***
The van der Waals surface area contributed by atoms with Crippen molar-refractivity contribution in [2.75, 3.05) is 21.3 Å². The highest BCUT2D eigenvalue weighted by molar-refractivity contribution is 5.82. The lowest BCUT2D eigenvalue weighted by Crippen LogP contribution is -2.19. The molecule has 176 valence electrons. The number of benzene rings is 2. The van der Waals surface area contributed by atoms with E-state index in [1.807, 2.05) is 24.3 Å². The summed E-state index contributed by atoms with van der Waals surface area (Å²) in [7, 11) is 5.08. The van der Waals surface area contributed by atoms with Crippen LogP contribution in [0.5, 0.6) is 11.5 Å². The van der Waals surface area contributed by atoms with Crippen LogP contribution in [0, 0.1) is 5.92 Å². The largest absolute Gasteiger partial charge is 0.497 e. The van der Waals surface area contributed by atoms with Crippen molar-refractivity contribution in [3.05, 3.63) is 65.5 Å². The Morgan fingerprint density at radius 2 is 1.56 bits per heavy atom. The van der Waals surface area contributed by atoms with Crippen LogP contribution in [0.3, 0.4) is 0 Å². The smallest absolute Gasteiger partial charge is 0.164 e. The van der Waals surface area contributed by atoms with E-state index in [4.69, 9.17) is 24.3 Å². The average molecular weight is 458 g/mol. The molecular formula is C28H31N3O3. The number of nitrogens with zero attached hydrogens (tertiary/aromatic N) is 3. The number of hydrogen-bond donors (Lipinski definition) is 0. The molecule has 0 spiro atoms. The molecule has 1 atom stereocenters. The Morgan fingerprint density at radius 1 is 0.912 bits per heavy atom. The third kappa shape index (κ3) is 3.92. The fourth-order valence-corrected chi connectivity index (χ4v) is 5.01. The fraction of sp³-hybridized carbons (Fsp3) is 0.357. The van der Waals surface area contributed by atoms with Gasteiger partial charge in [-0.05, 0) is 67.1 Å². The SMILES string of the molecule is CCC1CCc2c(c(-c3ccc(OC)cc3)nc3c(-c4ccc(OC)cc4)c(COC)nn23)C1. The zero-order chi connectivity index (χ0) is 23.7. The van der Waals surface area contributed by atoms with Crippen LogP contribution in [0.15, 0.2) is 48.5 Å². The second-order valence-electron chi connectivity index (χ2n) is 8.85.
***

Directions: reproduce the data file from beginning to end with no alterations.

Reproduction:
The van der Waals surface area contributed by atoms with Crippen molar-refractivity contribution in [2.75, 3.05) is 21.3 Å². The highest BCUT2D eigenvalue weighted by molar-refractivity contribution is 5.82. The lowest BCUT2D eigenvalue weighted by Crippen LogP contribution is -2.19. The molecule has 176 valence electrons. The number of benzene rings is 2. The van der Waals surface area contributed by atoms with E-state index in [1.807, 2.05) is 24.3 Å². The summed E-state index contributed by atoms with van der Waals surface area (Å²) in [7, 11) is 5.08. The van der Waals surface area contributed by atoms with Crippen LogP contribution in [0.5, 0.6) is 11.5 Å². The van der Waals surface area contributed by atoms with Crippen LogP contribution in [0, 0.1) is 5.92 Å². The largest absolute Gasteiger partial charge is 0.497 e. The van der Waals surface area contributed by atoms with Crippen molar-refractivity contribution in [3.05, 3.63) is 65.5 Å². The Morgan fingerprint density at radius 2 is 1.56 bits per heavy atom. The van der Waals surface area contributed by atoms with Crippen LogP contribution in [0.3, 0.4) is 0 Å². The smallest absolute Gasteiger partial charge is 0.164 e. The van der Waals surface area contributed by atoms with E-state index in [4.69, 9.17) is 24.3 Å². The average molecular weight is 458 g/mol. The molecular formula is C28H31N3O3. The number of nitrogens with zero attached hydrogens (tertiary/aromatic N) is 3. The number of hydrogen-bond donors (Lipinski definition) is 0. The molecule has 0 spiro atoms. The molecule has 1 atom stereocenters. The Morgan fingerprint density at radius 1 is 0.912 bits per heavy atom. The third kappa shape index (κ3) is 3.92. The fourth-order valence-corrected chi connectivity index (χ4v) is 5.01. The fraction of sp³-hybridized carbons (Fsp3) is 0.357. The van der Waals surface area contributed by atoms with Gasteiger partial charge in [-0.05, 0) is 67.1 Å². The SMILES string of the molecule is CCC1CCc2c(c(-c3ccc(OC)cc3)nc3c(-c4ccc(OC)cc4)c(COC)nn23)C1. The zero-order chi connectivity index (χ0) is 23.7. The van der Waals surface area contributed by atoms with Crippen LogP contribution in [0.15, 0.2) is 48.5 Å². The second-order valence-electron chi connectivity index (χ2n) is 8.85.